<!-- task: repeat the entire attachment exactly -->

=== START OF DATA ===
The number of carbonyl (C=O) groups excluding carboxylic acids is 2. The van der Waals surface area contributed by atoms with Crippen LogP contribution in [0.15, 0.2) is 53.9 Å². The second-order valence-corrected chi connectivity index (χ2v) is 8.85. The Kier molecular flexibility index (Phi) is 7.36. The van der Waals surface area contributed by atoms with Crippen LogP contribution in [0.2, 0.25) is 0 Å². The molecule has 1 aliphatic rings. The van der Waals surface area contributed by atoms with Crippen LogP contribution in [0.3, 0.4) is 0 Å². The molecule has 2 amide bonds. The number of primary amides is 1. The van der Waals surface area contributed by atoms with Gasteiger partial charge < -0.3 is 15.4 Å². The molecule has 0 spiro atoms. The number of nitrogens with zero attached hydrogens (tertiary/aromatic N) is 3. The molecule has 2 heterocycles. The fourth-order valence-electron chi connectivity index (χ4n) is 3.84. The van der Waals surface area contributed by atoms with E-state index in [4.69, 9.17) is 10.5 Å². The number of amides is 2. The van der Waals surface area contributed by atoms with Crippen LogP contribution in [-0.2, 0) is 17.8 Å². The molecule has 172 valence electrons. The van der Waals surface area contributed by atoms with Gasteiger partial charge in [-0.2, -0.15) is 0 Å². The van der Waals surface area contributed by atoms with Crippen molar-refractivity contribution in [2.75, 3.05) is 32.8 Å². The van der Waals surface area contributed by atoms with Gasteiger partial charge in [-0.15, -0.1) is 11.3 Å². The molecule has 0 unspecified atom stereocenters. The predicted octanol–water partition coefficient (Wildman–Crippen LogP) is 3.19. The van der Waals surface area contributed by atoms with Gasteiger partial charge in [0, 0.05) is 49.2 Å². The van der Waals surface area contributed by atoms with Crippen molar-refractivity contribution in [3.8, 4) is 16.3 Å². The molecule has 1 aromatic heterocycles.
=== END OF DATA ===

The number of carbonyl (C=O) groups excluding carboxylic acids is 2. The van der Waals surface area contributed by atoms with Crippen LogP contribution in [0.15, 0.2) is 53.9 Å². The second-order valence-corrected chi connectivity index (χ2v) is 8.85. The Kier molecular flexibility index (Phi) is 7.36. The van der Waals surface area contributed by atoms with Crippen LogP contribution in [0.2, 0.25) is 0 Å². The molecule has 1 aliphatic rings. The van der Waals surface area contributed by atoms with Crippen LogP contribution in [0.3, 0.4) is 0 Å². The molecule has 2 amide bonds. The number of primary amides is 1. The van der Waals surface area contributed by atoms with Gasteiger partial charge < -0.3 is 15.4 Å². The molecule has 0 spiro atoms. The number of nitrogens with zero attached hydrogens (tertiary/aromatic N) is 3. The molecule has 2 heterocycles. The fourth-order valence-electron chi connectivity index (χ4n) is 3.84. The van der Waals surface area contributed by atoms with E-state index in [4.69, 9.17) is 10.5 Å². The number of amides is 2. The van der Waals surface area contributed by atoms with Crippen LogP contribution in [-0.2, 0) is 17.8 Å². The molecule has 172 valence electrons. The van der Waals surface area contributed by atoms with Gasteiger partial charge in [-0.2, -0.15) is 0 Å². The van der Waals surface area contributed by atoms with Crippen molar-refractivity contribution in [2.75, 3.05) is 32.8 Å². The van der Waals surface area contributed by atoms with Gasteiger partial charge in [-0.15, -0.1) is 11.3 Å². The molecule has 0 unspecified atom stereocenters. The predicted octanol–water partition coefficient (Wildman–Crippen LogP) is 3.19. The van der Waals surface area contributed by atoms with Gasteiger partial charge in [0, 0.05) is 49.2 Å². The van der Waals surface area contributed by atoms with Crippen molar-refractivity contribution in [3.8, 4) is 16.3 Å². The molecule has 1 aromatic heterocycles.